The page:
But the question, often ignored, is why has the vast majority of Egyptians turned a blind eye to this crude violation of human rights? The answer is darker than the act of imprisonment itself and is two-fold. Primarily, after over 36 months of demonstrations, the average Egyptian became an embodiment of demonstration fatigue even when they are well warranted. But the revolutionary camps, liberal and later Islamist, became guilty of lacking a strategy and relied too heavily on demonstration based refusal of the status quo. Many in the opposition, from various political quarters, hang their hope on a belief that the regime’s consistent errors will hasten its demise. Sadly the opposition does not recognise that their own naive errors have assisted Al-Sisi in tightening the noose around the opposition’s neck. The equation for Abdel Fattah Al-Sisi has been security in exchange for a carte blanch from the populous and a carte blanch he has received. Those waiting for a parliament, in the coming months, will be sorely disappointed as all indications point to a highly muted and pro regime version being prepared to formalise the status quo and strengthen the vice grip of the police state.
Police states, such as Al-Sisi’s, are fond of loudly trumpeting the rule of law, but if 2014 uncovered anything it showed the systematic flouting of such laws by Al-Sisi and his elites. 2014 became the year of the ‘leak’ and leak did the upper rungs of the Al-Sisi administration. Leaks appeared throughout the year but the most dangerous ones, ones that appear to be recorded in the head Al-Sisi’s office, found their way into public purview in the last five weeks of the year. The first leak appears to show intentional attempts by a highly important member of SCAF to collude with the general prosecutor and a high ranking official in the Egyptian navy to doctor paper work pertaining to the imprisonment of ex-president Morsi.
On a basic level, the regime felt, due to Morsi being held in a military hanger and not under the jurisdiction of the interior ministry, that the case against Morsi was prone to collapse. Crucially, in second part of the leak Al-Sisi, then defence minister, speaks to actors in scandal who confirm the matter has been handled. Try as the regime might to indicate that said recordings were doctored and/or manipulated by the Muslim Brotherhood those attempts only showed desperation by a regime publicly uncovered.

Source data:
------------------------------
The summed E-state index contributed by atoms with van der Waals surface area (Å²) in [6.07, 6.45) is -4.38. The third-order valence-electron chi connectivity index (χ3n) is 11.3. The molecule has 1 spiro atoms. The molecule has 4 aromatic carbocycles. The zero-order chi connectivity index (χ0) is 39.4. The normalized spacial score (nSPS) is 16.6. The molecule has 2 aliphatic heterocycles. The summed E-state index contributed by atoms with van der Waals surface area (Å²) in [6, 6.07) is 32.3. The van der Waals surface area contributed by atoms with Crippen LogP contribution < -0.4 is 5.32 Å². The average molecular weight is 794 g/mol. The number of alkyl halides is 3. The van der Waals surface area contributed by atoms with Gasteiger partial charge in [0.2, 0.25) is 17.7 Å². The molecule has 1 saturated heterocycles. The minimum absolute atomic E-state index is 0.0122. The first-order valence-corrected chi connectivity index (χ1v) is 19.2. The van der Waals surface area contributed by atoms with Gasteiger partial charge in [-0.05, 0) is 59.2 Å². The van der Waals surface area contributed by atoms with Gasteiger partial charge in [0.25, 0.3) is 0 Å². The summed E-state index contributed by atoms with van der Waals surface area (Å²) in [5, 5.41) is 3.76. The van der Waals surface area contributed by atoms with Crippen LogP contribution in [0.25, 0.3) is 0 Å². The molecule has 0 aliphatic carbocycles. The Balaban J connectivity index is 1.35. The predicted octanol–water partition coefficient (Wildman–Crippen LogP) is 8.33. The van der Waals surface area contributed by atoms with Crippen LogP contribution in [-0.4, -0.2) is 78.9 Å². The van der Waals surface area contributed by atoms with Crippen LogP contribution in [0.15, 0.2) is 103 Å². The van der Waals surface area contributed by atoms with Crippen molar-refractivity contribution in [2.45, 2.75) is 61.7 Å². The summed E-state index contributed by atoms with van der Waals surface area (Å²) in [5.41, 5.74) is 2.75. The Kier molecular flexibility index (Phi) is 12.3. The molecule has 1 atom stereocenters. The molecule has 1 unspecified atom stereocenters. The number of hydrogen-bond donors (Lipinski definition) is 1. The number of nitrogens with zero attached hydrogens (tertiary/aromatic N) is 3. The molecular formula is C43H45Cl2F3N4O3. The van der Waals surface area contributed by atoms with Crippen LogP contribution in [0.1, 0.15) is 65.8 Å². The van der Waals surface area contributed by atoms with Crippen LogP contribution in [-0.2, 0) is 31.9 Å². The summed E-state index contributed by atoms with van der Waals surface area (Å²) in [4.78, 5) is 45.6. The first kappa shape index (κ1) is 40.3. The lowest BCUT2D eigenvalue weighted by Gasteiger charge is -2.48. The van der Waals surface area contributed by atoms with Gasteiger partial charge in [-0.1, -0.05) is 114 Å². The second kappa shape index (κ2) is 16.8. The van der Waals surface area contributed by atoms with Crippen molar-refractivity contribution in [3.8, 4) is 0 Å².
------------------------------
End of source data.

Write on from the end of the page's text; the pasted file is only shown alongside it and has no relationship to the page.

Other leaks followed but most important was the last, having been released this past week. It showed manipulation of the judiciary – the very same judiciary implicated in a number of dubious and, what appear to be, politicised verdicts earlier this year. In the days following Rabaa [Al-Adaweya], there was another massacre involving 37 prisoners who were murdered by police officers who tossed tear gas in the transport bus of Muslim Brotherhood members. The verdict against those officers has since been overturned. The leak, where listeners can hear Gen Mamdooh Shahin of SCAF discussing with Gen Abbas Kamal, who heads Al-Sisi’s office, appears to show the former promising the latter to manipulate the judiciary on behalf of one of the implicated officers – the son of a high ranking official. In Egypt, circa 2014, the law, rather than a purveyor of justice, was a conduit of control for the ruling elite.
For Egyptians in love with Al-Sisi tunnel vision is the rule but, for all others, this is a regime with no vision. With a system of non-existent legislative, highly pliable judiciary, and a draconian executive visions of 2015 are not full of happy song. Al-Sisi is correct in one regard, however, “the crisis facing Egypt is bigger than any president”.